6. In English, we tend to speak about 300 words a minute, so a very short five-minute explanation (which everyone can handle) amounts to a 1500-word article/essay (which unfortunately most cannot/do not engage with). It’s not always about how well you can articulate yourself, but also about how well people can understand the written word. Now tweets are restricted to 240 characters, around 50-60 words which literally amounts to a one-minute explanation. In the realm of ideas, Twitter is a space for very simple and/or reductive debates. If a substantial argument is to be made or presented, it’s good to have the substance written up elsewhere in complete form so that people can see where you’re coming from. It’s also good to choose who you engage – don’t feel the need to respond to everyone nor win them over. If it’s a general point you’re making, then only discuss with those able to engage with the generality of the proposition. If you don’t ignore tangents, as @tafsirdoctor advised, the point being made will be lost and inferences will be made from something you’re not even saying!

7. There are people all over the world who’ll engage with you, that come from very different circumstances and cultures. They just won’t get where you’re coming from intuitively, as you might expect someone from your context to. Leave them to it.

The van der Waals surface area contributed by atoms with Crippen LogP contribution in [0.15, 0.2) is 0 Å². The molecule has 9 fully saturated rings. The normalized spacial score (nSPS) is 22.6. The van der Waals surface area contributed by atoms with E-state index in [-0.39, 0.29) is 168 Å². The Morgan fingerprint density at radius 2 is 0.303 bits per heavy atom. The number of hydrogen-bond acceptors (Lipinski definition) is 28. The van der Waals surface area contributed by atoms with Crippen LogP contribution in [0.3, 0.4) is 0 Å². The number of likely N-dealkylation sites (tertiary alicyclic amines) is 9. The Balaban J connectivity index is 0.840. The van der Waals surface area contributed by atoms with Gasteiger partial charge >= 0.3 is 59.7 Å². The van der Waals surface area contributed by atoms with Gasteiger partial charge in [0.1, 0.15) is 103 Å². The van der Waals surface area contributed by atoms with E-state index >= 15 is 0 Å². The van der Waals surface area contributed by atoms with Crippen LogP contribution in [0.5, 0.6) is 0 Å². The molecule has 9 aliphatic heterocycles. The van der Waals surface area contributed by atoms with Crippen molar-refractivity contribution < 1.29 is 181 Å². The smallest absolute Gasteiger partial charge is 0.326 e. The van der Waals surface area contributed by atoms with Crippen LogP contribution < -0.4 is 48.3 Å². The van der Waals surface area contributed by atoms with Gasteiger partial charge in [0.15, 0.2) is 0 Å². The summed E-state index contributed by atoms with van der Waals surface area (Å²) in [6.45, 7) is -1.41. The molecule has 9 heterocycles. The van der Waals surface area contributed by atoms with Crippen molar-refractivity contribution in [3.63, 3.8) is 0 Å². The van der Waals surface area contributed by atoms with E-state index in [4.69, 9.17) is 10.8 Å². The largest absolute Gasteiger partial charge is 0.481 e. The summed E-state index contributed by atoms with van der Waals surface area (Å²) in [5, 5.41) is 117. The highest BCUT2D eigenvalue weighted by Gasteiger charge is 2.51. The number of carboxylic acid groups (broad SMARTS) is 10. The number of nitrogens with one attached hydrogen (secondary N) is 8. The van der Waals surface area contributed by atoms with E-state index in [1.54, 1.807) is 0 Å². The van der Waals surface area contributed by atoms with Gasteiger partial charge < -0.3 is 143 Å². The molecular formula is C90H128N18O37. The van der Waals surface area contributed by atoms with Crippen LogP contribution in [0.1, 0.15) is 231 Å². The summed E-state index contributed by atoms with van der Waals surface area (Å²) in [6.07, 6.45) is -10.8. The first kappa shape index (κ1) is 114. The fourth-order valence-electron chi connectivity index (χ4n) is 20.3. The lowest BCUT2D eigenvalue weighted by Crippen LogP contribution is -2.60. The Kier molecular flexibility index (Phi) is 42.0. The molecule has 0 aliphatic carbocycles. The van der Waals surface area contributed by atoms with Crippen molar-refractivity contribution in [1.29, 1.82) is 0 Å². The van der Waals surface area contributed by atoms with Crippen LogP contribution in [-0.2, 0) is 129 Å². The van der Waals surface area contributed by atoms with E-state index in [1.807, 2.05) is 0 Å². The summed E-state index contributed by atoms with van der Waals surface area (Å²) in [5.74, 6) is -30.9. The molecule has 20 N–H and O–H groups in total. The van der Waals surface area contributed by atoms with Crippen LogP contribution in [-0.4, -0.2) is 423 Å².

There are many more points we all could add, but the very brief ones here hopefully lead to the point I’d like to make:

Whilst the world is getting increasingly populist and reductive, we ought not feel the need to follow it. We like happy and positive places. We like productivity and enjoy constructive conversation. We see constructive curiosity as a virtue. We see friendly disagreement/variance and discussion as a means to exploring issues in a way that broadens and deepens our thinking. We should want to substance and depth, and abjure superficiality and reductive thinking. al-Baihaqi relates that al-Shafi’i said:

من تعلم علما فليدقق فيه ، لئلا يضيع دقيق العلم
“Whoever learns something then let him seek its intricacies, so that the intricacies of knowledge are not lost.”


In the interest of intellectual and emotional longevity (i.e. not getting burnt out), we must avoid toxic spaces, people and situations. If Twitter proves that for you, simply turn it off and seek God, His messenger and the believers:

Your true allies are God, His Messenger, and the believers: those who keep up salah, pay the zakat, and bow down in worship. Those who turn for protection to God, His Messenger, and the believers [are God’s party]: God’s party is sure to triumph.

Qur’an 5:55-56